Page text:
Originally Posted by |MaguS|
Thats why you gotta learn Assembly! Now thats a bitch... had to learn it for PS2 Development.
I'm curious to know how much you actually wrote in Assembly? In my own brief foray into PS2 dev I very rarely needed to look at Assembly - though I guess it depends on precisely what your role in the project is. I would've thought that even someone who was an 'expert' in that kind of field would only drop down to Assembly for some very specific optimisations, and to fix some of those annoying random idiosyncracies that the PS2 has.
EDIT 2: I should note that I'm definitely not
proficient in assembly. I've enough experience to know how to find out what bits of assembly are doing, but I wouldn't trust myself to actually write large blocks of it. Even when GPU programming, which I've spent quite a bit of time doing back when I was doing research at Uni, I would use the higher level shading languages (Cg was my one of preference, but of course HLSL syntax is identical, and GLSL isn't really that different), as performance wise (from what I understand) the hit for a compiled shading language is pretty trivial compared to how much time it saves you writing the shaders themselves.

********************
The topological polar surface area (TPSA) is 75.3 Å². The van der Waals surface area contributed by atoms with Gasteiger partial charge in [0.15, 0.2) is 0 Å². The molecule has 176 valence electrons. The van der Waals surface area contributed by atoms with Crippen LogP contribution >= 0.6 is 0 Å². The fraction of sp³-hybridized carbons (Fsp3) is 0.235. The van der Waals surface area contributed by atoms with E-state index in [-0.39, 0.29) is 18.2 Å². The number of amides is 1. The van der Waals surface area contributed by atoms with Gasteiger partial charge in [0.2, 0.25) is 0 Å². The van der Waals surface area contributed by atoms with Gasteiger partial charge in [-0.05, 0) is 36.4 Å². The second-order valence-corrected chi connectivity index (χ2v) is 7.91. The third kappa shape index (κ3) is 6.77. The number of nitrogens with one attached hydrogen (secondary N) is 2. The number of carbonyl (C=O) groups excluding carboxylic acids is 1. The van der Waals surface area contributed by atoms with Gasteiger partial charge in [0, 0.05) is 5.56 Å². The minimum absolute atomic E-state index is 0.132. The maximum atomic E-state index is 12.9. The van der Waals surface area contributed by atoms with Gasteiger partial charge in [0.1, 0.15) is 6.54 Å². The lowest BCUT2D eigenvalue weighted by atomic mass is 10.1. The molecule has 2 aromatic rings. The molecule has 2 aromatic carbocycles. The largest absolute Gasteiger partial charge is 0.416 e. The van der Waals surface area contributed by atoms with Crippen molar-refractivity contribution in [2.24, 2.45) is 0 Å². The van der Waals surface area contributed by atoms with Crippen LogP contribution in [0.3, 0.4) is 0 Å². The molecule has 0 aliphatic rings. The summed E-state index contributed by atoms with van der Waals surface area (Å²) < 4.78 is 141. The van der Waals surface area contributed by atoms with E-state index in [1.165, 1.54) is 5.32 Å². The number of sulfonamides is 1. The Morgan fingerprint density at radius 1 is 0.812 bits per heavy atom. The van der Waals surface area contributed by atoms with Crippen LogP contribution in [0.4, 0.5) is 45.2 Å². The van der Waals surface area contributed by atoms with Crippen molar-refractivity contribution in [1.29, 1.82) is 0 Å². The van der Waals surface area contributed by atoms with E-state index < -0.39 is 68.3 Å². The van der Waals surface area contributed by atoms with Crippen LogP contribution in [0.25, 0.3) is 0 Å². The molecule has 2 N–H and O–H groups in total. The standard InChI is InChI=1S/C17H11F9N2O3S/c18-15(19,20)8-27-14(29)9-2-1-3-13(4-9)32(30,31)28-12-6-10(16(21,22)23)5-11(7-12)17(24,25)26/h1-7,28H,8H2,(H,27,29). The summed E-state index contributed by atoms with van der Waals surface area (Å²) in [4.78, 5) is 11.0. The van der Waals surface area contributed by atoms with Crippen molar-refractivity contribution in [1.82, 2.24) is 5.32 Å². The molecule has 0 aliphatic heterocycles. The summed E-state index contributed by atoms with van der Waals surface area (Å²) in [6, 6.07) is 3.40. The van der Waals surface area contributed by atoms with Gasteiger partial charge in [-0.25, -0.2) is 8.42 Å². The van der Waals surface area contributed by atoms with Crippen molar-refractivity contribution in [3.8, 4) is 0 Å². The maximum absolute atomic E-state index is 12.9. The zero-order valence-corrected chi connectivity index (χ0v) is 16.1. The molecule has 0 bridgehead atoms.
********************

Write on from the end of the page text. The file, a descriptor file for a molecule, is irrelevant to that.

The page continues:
EDIT: It's also worthwhile noting that libraries are often 'first party' - so, I use a lot of libraries written by staff at the company I work for. Although I'm familiar with OpenGL, the glut, STL, and some of the unfortunately dying Renderware, and have dabbled in a number of others, I find that provided a library is well documented, it doesn't take all that long to learn one when you're actually required to work with something. In other words - when one has to work with something to actually achieve a task in a larger project, 'learning' it doesn't usually take as long as trying to teach one's-self something from scratch. Though I guess the sheer weight of time invested when actually working on something (rather than as a free time hobby) also contributes to that.